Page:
Gabriel, the other angel (played by James Gleason, a dead ringer for the late celebrity crime writer Dominick Dunne), has the honor of reading the pertinent verses while God provides fizzy annotation. (“I loved making the dry land. Loved it.”)


Interesting that God should twice choose to take the form of a gay male actor whose fame derives from TV sitcom land. Hayes, best known for his flamboyant tomfoolery in “Will & Grace,” follows in the footsteps of Jim Parsons (of “The Big Bang Theory”), who originated the role on Broadway.

The Almighty’s omniscience clearly includes a knowledge of Nielsen ratings and their theatrical box office implications. But His casting bespeaks above all an open-mindedness and an awareness that this Newer Testament is best delivered in a Martini-dry tone and punctuated with a slow-burn.

A segment on Adam and Steve, the earth’s first couple, allows Javerbaum to indulge in some overly familiar camp. (Paul Rudnick traversed the same territory in “The Most Fabulous Story Ever Told.”) A longish riff on Abraham’s sacrifice draws out Javerbaum’s more serious side, questioning why anyone would put their faith in an entity that is clearly not always mentally stable, never mind kind or considerate.

Michael goes rogue at one point and demands an answer to unresolved philosophical questions: “Why is there suffering? Why is there so much injustice? Why should there be any injustice? ... Where were you during the Holocaust?”


As “An Act of God” turned-quasi serious, my thoughts began to grow heretical in a different vein: Is this what passes for a hit Broadway comedy these days? Are we really expected to take any of this theology seriously? How many more minutes till we get to the final commandment?

The production, which is immaculately directed by Broadway veteran Joe Mantello, plays out on a set by Scott Pask that combines a “Queer Eye"-esque take on a talk show with a stairway-to-heaven theme. The visual cotton candy — clouds scuttling by in the backdrop, a white couch fit to enthrone either Ellen DeGeneres or Merv Griffin — is the objective correlative of a show that provokes laughter of the most evaporative kind.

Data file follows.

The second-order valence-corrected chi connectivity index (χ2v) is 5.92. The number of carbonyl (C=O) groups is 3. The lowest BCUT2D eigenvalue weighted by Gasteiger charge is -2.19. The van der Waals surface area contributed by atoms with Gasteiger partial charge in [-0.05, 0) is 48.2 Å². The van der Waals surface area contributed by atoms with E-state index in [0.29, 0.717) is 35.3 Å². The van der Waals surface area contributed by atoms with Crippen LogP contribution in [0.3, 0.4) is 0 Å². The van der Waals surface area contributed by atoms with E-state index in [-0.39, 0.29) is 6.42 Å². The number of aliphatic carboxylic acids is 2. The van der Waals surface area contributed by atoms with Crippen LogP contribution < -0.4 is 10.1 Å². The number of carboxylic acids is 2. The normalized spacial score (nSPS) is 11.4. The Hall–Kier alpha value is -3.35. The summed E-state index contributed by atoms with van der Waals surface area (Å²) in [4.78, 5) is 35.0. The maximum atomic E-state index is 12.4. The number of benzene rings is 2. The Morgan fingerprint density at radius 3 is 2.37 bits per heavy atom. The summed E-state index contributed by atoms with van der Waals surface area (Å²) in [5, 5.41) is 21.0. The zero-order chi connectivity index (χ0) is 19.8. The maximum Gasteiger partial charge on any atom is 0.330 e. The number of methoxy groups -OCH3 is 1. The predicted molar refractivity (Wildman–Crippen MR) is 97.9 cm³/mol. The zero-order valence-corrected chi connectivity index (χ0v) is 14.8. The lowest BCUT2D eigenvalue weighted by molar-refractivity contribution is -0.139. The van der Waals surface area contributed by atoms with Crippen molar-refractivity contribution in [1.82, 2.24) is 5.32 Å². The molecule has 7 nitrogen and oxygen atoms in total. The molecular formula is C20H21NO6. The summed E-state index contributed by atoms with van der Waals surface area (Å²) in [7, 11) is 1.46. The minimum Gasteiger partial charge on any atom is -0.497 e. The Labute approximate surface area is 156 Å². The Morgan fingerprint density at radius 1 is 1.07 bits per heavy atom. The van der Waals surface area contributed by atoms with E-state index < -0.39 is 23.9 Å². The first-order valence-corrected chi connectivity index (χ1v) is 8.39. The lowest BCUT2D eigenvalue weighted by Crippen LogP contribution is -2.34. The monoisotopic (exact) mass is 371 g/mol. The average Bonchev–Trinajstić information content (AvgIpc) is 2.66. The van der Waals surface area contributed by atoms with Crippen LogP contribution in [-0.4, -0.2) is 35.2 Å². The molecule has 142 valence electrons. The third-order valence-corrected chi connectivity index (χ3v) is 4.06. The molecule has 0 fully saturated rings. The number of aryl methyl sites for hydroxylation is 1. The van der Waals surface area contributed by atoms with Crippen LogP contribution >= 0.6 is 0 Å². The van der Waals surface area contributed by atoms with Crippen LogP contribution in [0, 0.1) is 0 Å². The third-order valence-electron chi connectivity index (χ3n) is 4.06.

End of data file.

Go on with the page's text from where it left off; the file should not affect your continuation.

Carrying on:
But of course there’s nothing wrong with light diversion, especially when served with Hayes’ eye-brow-arched flair. He may be the gayest straight man in comedy today. His humor gains force by the way he conspicuously withholds what he’d really like to say. A scent of knowledge too naughty to name perfumes the air around him.

Just like in the Old Testament, God is at his exhilarating best when His “wrath-management” issues come to the fore. (When his mood turns benevolent, his sermon grows New Agey.) It’s about time someone took politicians and sports heroes to task for vainly invoking His name in victory. Comedy may not be as effective as a lightning bolt but it’s a heck of a lot less messy.


Twitter: @CharlesMcNulty


‘An Act of God’

Where: Ahmanson Theatre, 135 N. Grand Ave., L.A.


When: 8 p.m. Tuesdays-Fridays, 2 and 8 p.m. Saturdays, 1 and 6:30 p.m. Sundays. Ends March 13

Tickets: $25 to $130 (subject to change)

Info: (213) 972-4400 or

Running time: 1 hour, 30 minutes (no intermission)